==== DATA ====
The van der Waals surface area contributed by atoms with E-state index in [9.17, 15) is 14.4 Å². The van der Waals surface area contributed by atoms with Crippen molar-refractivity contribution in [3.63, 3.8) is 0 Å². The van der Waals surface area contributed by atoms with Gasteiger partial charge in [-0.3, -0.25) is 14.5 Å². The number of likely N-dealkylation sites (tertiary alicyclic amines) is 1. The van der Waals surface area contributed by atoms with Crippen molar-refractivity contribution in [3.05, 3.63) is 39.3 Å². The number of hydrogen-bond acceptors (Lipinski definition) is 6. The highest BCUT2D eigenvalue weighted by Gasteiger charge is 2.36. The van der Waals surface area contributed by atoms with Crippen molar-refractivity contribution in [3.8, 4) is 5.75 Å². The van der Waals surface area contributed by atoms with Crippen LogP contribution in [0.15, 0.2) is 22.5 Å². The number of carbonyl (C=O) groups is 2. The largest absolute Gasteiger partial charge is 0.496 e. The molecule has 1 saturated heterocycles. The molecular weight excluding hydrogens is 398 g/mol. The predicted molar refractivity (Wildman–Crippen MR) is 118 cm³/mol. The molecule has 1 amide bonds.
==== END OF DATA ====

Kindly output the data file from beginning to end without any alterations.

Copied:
The van der Waals surface area contributed by atoms with E-state index in [9.17, 15) is 14.4 Å². The van der Waals surface area contributed by atoms with Crippen molar-refractivity contribution in [3.63, 3.8) is 0 Å². The van der Waals surface area contributed by atoms with Gasteiger partial charge in [-0.3, -0.25) is 14.5 Å². The number of likely N-dealkylation sites (tertiary alicyclic amines) is 1. The van der Waals surface area contributed by atoms with Crippen molar-refractivity contribution in [3.05, 3.63) is 39.3 Å². The number of hydrogen-bond acceptors (Lipinski definition) is 6. The highest BCUT2D eigenvalue weighted by Gasteiger charge is 2.36. The van der Waals surface area contributed by atoms with Crippen molar-refractivity contribution in [3.8, 4) is 5.75 Å². The van der Waals surface area contributed by atoms with Crippen LogP contribution in [0.15, 0.2) is 22.5 Å². The number of carbonyl (C=O) groups is 2. The largest absolute Gasteiger partial charge is 0.496 e. The molecule has 1 saturated heterocycles. The molecular weight excluding hydrogens is 398 g/mol. The predicted molar refractivity (Wildman–Crippen MR) is 118 cm³/mol. The molecule has 1 amide bonds.